Friday, February 04, 2011

Sutyagin House (once the tallest wooden structure)


It no longer exists, but at one time, the Sutyagin House in Archangel, Russia, was was the largest wooden structure in the world.  Its impressive 13 floors (reaching a final height of 144 feet) was all the more impressive when it is revealed that it was pretty much designed and built by one man, Nikolai Sutyagin.


Nikolai was a hard working man who had grown up in the Soviet Union.  In 1992, when Russia began taking steps towards capitalism, Sutyagin cornered (some say through gangsterism) the lumber business in Archangel.


Now the richest man in the city, Sutyagin wanted to display his wealth and had plenty of lumber, so in defiance of building codes, he began expanding his house.  He kept adding on bit by bit, occasionally stopping for a time, only to resume again.  At one point, after a few years, he thought he was finished, but then realized that if he kept going a little higher, he'd have a view of the sea.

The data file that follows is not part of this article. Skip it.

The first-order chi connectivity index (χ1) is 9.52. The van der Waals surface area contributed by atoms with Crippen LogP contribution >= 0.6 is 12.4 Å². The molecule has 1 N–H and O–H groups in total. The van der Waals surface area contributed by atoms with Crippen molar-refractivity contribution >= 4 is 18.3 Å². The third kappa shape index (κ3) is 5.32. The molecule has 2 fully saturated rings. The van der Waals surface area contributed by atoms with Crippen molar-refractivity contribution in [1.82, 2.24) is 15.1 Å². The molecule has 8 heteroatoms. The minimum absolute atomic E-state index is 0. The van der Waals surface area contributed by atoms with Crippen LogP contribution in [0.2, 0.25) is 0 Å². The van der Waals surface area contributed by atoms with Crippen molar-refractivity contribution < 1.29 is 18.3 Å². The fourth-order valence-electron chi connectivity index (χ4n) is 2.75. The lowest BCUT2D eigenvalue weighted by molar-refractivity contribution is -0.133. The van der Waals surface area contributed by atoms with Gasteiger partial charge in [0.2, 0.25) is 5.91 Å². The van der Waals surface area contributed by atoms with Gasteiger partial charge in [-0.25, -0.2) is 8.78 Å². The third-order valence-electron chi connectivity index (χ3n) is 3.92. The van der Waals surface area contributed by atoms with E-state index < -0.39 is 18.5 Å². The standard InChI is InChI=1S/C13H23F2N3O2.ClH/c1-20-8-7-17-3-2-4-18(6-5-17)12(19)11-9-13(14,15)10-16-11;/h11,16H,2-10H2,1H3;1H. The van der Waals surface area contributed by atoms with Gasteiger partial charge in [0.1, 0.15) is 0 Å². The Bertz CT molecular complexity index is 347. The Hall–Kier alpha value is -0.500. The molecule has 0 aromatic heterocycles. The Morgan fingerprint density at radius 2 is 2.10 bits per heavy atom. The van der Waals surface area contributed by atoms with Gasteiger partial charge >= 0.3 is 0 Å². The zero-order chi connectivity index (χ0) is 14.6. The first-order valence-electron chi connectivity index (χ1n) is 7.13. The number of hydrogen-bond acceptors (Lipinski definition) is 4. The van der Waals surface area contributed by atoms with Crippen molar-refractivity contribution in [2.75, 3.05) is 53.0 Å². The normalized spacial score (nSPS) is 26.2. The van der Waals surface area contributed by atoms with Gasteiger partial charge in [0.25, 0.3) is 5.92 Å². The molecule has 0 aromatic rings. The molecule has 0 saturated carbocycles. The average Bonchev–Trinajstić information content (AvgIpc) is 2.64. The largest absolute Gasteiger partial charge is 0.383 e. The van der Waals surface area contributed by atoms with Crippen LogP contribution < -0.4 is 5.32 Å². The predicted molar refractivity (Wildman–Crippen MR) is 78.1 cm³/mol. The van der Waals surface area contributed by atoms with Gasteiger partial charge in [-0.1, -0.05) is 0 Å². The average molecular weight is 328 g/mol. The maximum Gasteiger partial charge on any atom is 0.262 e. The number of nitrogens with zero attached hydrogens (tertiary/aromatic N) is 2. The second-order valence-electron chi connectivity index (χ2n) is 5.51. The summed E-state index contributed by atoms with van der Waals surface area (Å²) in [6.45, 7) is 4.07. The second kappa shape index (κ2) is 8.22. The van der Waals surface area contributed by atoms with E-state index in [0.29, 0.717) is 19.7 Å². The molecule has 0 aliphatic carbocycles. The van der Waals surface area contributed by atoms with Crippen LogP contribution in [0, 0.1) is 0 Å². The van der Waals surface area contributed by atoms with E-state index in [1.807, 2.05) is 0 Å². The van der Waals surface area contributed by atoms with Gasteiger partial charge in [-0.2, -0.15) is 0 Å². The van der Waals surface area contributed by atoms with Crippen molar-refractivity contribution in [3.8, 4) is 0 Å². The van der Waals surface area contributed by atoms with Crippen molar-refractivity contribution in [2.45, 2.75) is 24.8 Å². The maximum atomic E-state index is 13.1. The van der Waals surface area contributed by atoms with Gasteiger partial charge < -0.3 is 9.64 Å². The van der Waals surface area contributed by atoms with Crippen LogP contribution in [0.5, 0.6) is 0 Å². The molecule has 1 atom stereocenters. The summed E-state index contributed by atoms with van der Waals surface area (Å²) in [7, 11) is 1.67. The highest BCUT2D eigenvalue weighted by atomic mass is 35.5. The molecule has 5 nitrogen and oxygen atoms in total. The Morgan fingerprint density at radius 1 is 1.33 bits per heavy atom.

His work was finally halted in 1998, when he was sent to prison for four years on racketeering charges.  When he was released, he discovered that his rivals had robbed him blind and now he didn't have the money to finish his home or to bribe building inspectors (Archangel has a two story limit on wooden structures).  To stave off authorities, he sealed the roof at the second floor and claimed in court that everything above was decorative.  However, in 2008, the city condemned the property as a fire hazard and on December 26, 2008, demolition began.


I always find it interesting what one man can do if he puts his mind to it.

4 comments:

al_luz812 said...

It's gangsterism, you can not monopolize a business in russia without the aid of the russian mafia.The Sutyagin house should have been preserved, authorities should have inspected it thoroughly and supplement what it lack in the building and fire code... or revise both codes to suit the wooden house.
The city can file tax evasion charges against Sutyagin, evict him and sequester the house in the city' favor. They can turn it into a museum or a city heritage sight.
Boy, I can tell a magnificent building when I see one.
What a waste.

Judi said...

You really do find the most interesting historical items, Nate. Thanks.
I'm glad to see that Live Feed has me back in WY now.

Mathan said...

Neat little bit of trivia. Thanks. It got me to wondering whether anyone has tried using modern concrete and steel methods, ?scaffold and curtain wall?, but using wood. How high can you stack wooden beams end to end without shattering the bottom ones?

Has anyone tried? Hmmmmm.

Far Side of Fifty said...

He was a character..but his house was awesome..too bad they tore it down:(